Fred Crawley asks
whether recent proposals from the BVRLA that leasing brokers
collaborate more closely could lead to problems for smaller


In a job market that has been
virtually dead for the best part of a year, it is notable that two
recruitment consultancies this month made comment to Motor
on the recent increase in brokers phoning in to seek
contact with other brokers.

“They fall into two camps,” said one recruiter.
“Sole traders and smaller outfits looking for larger brokers with
active funding lines, and brokers with active funding lines looking
tentatively for more business, without committing to the overheads
involved in raising headcount.”

The situation is all too familiar by now: Banks
have chosen the introducers they want to work with, and cut
relationships (usually with smaller brokers) in which incoming
business volume could not be seen to justify the overheads involved
in sustaining the link.

Now, it seems, those with funding lines intact are
seeing enough confidence from funders to start looking for extra
business volume, and informal arrangements with frustrated sole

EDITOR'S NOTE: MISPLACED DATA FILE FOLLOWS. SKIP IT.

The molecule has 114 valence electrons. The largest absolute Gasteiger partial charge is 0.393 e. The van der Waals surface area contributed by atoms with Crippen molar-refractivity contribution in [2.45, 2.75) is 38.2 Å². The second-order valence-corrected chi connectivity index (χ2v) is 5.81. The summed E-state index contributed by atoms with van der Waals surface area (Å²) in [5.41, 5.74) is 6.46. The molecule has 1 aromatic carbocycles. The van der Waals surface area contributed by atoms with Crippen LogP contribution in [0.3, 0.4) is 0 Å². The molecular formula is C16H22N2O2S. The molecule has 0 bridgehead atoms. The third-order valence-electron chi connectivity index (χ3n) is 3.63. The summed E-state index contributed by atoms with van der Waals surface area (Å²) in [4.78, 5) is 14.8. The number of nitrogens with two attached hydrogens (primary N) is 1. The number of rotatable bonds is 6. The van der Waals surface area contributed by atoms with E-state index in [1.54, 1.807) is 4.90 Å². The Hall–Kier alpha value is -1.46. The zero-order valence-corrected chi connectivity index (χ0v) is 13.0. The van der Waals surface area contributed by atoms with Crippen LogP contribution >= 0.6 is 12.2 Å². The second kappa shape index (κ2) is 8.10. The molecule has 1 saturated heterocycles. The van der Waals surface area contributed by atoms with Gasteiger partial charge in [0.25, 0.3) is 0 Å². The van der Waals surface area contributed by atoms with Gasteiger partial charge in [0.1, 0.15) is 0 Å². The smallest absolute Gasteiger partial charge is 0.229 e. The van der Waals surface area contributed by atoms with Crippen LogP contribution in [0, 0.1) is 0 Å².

traders looking to place a backlog of deals may be the

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Prue Heron of recruitment firm Commercial Finance
People elaborated: “Some ‘main’ brokers are seeking an upfront fee
to ensure commitment from the smaller broker, and to encourage them
to remain loyal once the upturn arrives. Exclusivity is also
required. In return, as well as a funding line, the smaller broker
can operate under the name of an established firm and receive back
office support in what is a difficult market.”

BVRLA lends support

This recent enthusiasm has also spread to
the broker committee of the BVRLA, which has in the past few weeks
been discussing ways for those vehicle finance brokers left out in
the cold to get a piece of the pie again through broker-to-broker

The committee, representing the association’s 172
broker members, has floated the idea that members in need of
funding (call them group ‘A’), could team up with BVRLA brokers
sitting on good credit lines (group ‘B’), to place deals with the
latter’s funders.

But will funders be happy to take this sort of
business on?

“Funders have traditionally rejected the
broker-to-broker model as they believe the lack of transparency
leads to a greater incidence of fraud,” said Nikki Cann of the
NACFB. “They are not able to carry out their own due diligence on
the originating broker, and this makes them understandably

The BVRLA, however, insists that drumming up
broker-to-broker deals would not introduce less transparency in the
route between funder and customer.

Group B partners, it says, would carry out due
diligence on group A’s deals, with their BVRLA membership on the
line should the introduced business turn out to be less than
honourably sold.

With some large funders such as Lex Autolease only
taking vehicle business through BVRLA brokers, the certification is
demonstrably important. Participating brokers would understandably